Is franchising the future of local retailing?

Antony Begley

For many years it’s been fascias and symbols; now it’s franchises. Following One Stop’s lead, in the very recent past the likes of Sainsbury’s, Co-op and Morrisons have unveiled franchise models that purport to offer local retailers the benefits of being part of a household-name group while retaining (varying degrees) of independence and control over their business.

The franchising trend throws up a lot of very interesting questions, and the development comes at a time when many retailers across Scotland are undoubtedly considering what the future holds and what they should be doing with their businesses to secure some sort of longer-term future in the industry. For many local retailers, the very thought of tying up with a major multiple would have filled them with horror – but the times they are a-changing and One Stop’s slow but steady progress in Scotland is testament to the fact that retailers are increasingly prepared to examine every option.

With One Stop recently granted membership of the SGF, it seems that the assimilation of franchising into the Scottish local retailing scene is all but complete. But will this signal a sea change in the industry with more mults offering a franchise model option, and more retailers prepared to put aside their long standing moral objections to try to secure a future for them and their families? Personally, I don’t think so.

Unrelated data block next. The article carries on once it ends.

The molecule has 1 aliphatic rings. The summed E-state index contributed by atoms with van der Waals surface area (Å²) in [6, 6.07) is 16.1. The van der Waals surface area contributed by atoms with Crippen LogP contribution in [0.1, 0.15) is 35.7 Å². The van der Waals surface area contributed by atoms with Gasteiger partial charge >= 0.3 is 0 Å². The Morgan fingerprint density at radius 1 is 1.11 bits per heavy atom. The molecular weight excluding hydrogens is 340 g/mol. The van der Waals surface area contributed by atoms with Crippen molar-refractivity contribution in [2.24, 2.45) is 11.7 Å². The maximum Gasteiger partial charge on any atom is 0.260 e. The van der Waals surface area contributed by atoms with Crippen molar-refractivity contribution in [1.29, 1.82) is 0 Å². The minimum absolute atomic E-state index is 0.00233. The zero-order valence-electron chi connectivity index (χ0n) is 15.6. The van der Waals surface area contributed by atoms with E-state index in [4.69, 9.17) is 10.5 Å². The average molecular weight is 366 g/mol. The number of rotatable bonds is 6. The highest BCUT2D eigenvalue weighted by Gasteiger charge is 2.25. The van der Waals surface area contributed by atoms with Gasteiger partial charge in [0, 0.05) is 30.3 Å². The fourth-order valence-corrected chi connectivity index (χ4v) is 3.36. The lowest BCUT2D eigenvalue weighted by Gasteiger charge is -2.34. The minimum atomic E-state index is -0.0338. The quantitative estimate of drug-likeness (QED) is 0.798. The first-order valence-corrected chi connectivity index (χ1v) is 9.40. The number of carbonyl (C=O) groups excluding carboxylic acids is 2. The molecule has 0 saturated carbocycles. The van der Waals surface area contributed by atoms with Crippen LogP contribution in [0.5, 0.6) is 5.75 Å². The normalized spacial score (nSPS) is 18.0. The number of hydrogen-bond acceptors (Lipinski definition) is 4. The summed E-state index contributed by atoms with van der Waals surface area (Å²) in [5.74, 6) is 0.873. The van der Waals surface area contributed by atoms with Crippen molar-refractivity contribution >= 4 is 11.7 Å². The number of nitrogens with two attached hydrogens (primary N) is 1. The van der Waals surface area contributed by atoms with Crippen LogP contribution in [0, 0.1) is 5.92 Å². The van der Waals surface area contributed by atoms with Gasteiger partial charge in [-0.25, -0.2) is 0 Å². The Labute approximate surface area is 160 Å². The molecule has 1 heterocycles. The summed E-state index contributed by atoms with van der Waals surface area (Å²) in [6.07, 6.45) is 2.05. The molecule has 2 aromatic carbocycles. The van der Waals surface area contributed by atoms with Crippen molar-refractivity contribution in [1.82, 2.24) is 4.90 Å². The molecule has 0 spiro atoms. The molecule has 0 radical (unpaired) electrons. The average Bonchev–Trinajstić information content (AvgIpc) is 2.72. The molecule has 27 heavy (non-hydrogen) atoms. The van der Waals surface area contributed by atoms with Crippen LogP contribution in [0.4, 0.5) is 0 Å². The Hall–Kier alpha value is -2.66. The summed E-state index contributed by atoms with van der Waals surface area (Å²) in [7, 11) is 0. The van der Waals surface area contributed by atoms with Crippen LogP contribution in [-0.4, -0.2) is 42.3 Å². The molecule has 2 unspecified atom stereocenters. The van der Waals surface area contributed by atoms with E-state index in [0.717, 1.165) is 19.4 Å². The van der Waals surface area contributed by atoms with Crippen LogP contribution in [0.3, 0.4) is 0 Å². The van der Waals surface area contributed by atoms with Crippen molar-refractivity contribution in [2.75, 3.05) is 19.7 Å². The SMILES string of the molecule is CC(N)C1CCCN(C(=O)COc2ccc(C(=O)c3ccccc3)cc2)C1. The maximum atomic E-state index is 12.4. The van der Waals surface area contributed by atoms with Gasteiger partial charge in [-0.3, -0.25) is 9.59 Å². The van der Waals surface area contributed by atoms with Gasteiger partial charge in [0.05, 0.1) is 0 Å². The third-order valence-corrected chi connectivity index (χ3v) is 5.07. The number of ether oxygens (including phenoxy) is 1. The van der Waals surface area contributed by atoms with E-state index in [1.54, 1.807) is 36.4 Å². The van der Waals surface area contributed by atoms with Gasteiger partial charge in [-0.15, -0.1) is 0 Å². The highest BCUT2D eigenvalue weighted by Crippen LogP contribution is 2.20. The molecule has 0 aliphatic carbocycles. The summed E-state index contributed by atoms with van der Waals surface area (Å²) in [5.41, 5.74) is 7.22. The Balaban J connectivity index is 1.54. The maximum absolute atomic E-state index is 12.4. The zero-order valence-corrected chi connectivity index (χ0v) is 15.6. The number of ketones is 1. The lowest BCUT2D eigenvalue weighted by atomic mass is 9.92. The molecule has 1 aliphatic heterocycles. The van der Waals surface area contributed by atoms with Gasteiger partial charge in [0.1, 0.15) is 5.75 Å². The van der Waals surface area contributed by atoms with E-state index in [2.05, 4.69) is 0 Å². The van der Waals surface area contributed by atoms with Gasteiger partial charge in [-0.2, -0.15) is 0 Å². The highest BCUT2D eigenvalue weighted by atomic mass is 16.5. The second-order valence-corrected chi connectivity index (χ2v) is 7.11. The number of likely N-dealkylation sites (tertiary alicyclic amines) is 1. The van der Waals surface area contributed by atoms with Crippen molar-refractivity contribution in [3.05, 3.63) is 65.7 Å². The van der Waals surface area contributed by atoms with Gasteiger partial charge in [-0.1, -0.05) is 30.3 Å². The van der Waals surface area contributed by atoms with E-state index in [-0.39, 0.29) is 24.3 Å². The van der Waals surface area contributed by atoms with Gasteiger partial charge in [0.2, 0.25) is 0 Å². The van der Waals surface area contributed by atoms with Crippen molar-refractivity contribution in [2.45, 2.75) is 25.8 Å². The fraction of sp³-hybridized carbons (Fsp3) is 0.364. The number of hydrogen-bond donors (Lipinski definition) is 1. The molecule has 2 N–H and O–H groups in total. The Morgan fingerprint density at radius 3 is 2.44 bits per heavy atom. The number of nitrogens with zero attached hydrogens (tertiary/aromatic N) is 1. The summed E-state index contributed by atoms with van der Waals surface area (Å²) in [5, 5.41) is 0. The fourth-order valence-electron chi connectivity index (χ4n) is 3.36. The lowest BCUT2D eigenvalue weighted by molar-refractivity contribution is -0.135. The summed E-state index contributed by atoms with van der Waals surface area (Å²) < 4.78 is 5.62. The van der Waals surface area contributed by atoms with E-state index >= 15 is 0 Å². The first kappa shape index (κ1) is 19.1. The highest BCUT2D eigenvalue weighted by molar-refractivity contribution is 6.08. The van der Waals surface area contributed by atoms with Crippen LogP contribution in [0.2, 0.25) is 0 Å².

A small but important point is that One Stop’s success in Scotland, such as it is, is at least partly down to the fact that Tesco has managed to put some distance between its master brand and its franchise model brand. I suspect more retailers than customers know that One Stop is a Tesco business, for example. Tesco’s reputation is less on the line, but a fully branded Sainsbury’s franchise store seems to me to be an incredibly difficult thing to bring to life without removing all control of the store from the retailer, in which case the retailer remains ‘independent’ in little more than name.

I find it hard it believe that Sainsbury’s, Morrisons and the Co-op would risk having independent retailers up and down the country tarnish a reputation they have spent many years and countless billions of pounds building. The potential reward is simply outweighed by the risk. But perhaps the multiples have no choice? The last couple of years have been tough on most of them and this is one potential new revenue stream that doesn’t rely on massive capital expenditure investments and all the grief that comes with opening a new superstore.

Conversely, I can easily envisage a lot of local retailers being enticed by the opportunity to have one of those famous names above the door. It’s early days for franchising, but it will be worth watching over the coming months and years.

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Antony Begley, Publishing Director